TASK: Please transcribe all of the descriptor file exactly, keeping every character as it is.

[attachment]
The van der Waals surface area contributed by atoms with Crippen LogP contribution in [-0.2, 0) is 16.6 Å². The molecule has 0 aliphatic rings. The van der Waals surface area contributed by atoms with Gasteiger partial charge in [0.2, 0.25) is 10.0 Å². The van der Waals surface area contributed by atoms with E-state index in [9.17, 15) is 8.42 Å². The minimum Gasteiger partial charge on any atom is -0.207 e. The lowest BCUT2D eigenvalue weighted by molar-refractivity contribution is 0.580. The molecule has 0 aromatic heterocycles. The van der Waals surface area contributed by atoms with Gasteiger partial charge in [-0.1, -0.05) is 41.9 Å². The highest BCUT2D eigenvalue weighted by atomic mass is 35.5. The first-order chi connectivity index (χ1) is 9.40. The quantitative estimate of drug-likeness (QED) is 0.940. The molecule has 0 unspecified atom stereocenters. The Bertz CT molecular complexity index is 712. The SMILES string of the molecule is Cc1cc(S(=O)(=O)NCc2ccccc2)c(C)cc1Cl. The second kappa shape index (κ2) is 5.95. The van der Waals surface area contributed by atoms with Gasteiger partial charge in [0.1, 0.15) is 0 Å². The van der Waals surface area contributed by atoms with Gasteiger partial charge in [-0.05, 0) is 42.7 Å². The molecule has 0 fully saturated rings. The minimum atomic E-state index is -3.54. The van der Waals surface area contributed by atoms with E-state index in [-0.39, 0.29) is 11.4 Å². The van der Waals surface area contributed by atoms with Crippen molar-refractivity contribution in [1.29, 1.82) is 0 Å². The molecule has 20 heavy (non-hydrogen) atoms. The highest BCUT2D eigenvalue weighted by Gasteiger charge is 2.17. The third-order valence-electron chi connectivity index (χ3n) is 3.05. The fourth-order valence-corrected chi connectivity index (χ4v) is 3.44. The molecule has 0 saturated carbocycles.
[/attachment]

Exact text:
The van der Waals surface area contributed by atoms with Crippen LogP contribution in [-0.2, 0) is 16.6 Å². The molecule has 0 aliphatic rings. The van der Waals surface area contributed by atoms with Gasteiger partial charge in [0.2, 0.25) is 10.0 Å². The van der Waals surface area contributed by atoms with E-state index in [9.17, 15) is 8.42 Å². The minimum Gasteiger partial charge on any atom is -0.207 e. The lowest BCUT2D eigenvalue weighted by molar-refractivity contribution is 0.580. The molecule has 0 aromatic heterocycles. The van der Waals surface area contributed by atoms with Gasteiger partial charge in [-0.1, -0.05) is 41.9 Å². The highest BCUT2D eigenvalue weighted by atomic mass is 35.5. The first-order chi connectivity index (χ1) is 9.40. The quantitative estimate of drug-likeness (QED) is 0.940. The molecule has 0 unspecified atom stereocenters. The Bertz CT molecular complexity index is 712. The SMILES string of the molecule is Cc1cc(S(=O)(=O)NCc2ccccc2)c(C)cc1Cl. The second kappa shape index (κ2) is 5.95. The van der Waals surface area contributed by atoms with Gasteiger partial charge in [0.1, 0.15) is 0 Å². The van der Waals surface area contributed by atoms with Gasteiger partial charge in [-0.05, 0) is 42.7 Å². The molecule has 0 fully saturated rings. The minimum atomic E-state index is -3.54. The van der Waals surface area contributed by atoms with E-state index in [-0.39, 0.29) is 11.4 Å². The van der Waals surface area contributed by atoms with Crippen molar-refractivity contribution in [1.29, 1.82) is 0 Å². The molecule has 20 heavy (non-hydrogen) atoms. The highest BCUT2D eigenvalue weighted by Gasteiger charge is 2.17. The third-order valence-electron chi connectivity index (χ3n) is 3.05. The fourth-order valence-corrected chi connectivity index (χ4v) is 3.44. The molecule has 0 saturated carbocycles.